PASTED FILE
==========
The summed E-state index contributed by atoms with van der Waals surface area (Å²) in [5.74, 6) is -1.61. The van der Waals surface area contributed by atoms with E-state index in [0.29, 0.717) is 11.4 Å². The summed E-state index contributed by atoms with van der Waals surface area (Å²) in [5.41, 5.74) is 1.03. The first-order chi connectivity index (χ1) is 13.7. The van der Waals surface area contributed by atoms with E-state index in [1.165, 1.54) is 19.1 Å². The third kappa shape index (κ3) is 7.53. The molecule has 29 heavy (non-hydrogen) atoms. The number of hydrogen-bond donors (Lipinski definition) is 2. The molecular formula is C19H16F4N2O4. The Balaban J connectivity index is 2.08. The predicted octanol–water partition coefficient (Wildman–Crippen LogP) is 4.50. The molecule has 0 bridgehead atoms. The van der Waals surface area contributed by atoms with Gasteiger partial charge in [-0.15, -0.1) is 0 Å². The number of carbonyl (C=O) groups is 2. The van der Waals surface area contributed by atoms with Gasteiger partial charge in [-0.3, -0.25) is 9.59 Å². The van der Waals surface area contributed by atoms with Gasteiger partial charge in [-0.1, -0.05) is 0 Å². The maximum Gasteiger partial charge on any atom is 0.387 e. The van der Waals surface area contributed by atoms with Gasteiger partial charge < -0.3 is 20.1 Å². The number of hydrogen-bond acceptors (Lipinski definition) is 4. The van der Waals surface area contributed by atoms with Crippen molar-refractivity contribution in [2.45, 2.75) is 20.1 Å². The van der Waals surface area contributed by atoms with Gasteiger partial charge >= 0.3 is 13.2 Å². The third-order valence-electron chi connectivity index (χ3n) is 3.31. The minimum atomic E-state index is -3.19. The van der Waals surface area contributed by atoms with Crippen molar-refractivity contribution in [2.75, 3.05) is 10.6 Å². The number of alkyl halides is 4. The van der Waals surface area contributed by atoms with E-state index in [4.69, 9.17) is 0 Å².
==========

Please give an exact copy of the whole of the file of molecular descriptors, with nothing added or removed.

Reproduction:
The summed E-state index contributed by atoms with van der Waals surface area (Å²) in [5.74, 6) is -1.61. The van der Waals surface area contributed by atoms with E-state index in [0.29, 0.717) is 11.4 Å². The summed E-state index contributed by atoms with van der Waals surface area (Å²) in [5.41, 5.74) is 1.03. The first-order chi connectivity index (χ1) is 13.7. The van der Waals surface area contributed by atoms with E-state index in [1.165, 1.54) is 19.1 Å². The third kappa shape index (κ3) is 7.53. The molecule has 29 heavy (non-hydrogen) atoms. The number of hydrogen-bond donors (Lipinski definition) is 2. The molecular formula is C19H16F4N2O4. The Balaban J connectivity index is 2.08. The predicted octanol–water partition coefficient (Wildman–Crippen LogP) is 4.50. The molecule has 0 bridgehead atoms. The van der Waals surface area contributed by atoms with Gasteiger partial charge in [-0.15, -0.1) is 0 Å². The number of carbonyl (C=O) groups is 2. The van der Waals surface area contributed by atoms with Gasteiger partial charge in [-0.3, -0.25) is 9.59 Å². The van der Waals surface area contributed by atoms with Gasteiger partial charge in [-0.1, -0.05) is 0 Å². The maximum Gasteiger partial charge on any atom is 0.387 e. The van der Waals surface area contributed by atoms with Gasteiger partial charge < -0.3 is 20.1 Å². The number of hydrogen-bond acceptors (Lipinski definition) is 4. The van der Waals surface area contributed by atoms with Crippen molar-refractivity contribution in [2.45, 2.75) is 20.1 Å². The van der Waals surface area contributed by atoms with Gasteiger partial charge >= 0.3 is 13.2 Å². The third-order valence-electron chi connectivity index (χ3n) is 3.31. The minimum atomic E-state index is -3.19. The van der Waals surface area contributed by atoms with Crippen molar-refractivity contribution in [2.75, 3.05) is 10.6 Å². The number of alkyl halides is 4. The van der Waals surface area contributed by atoms with E-state index in [4.69, 9.17) is 0 Å².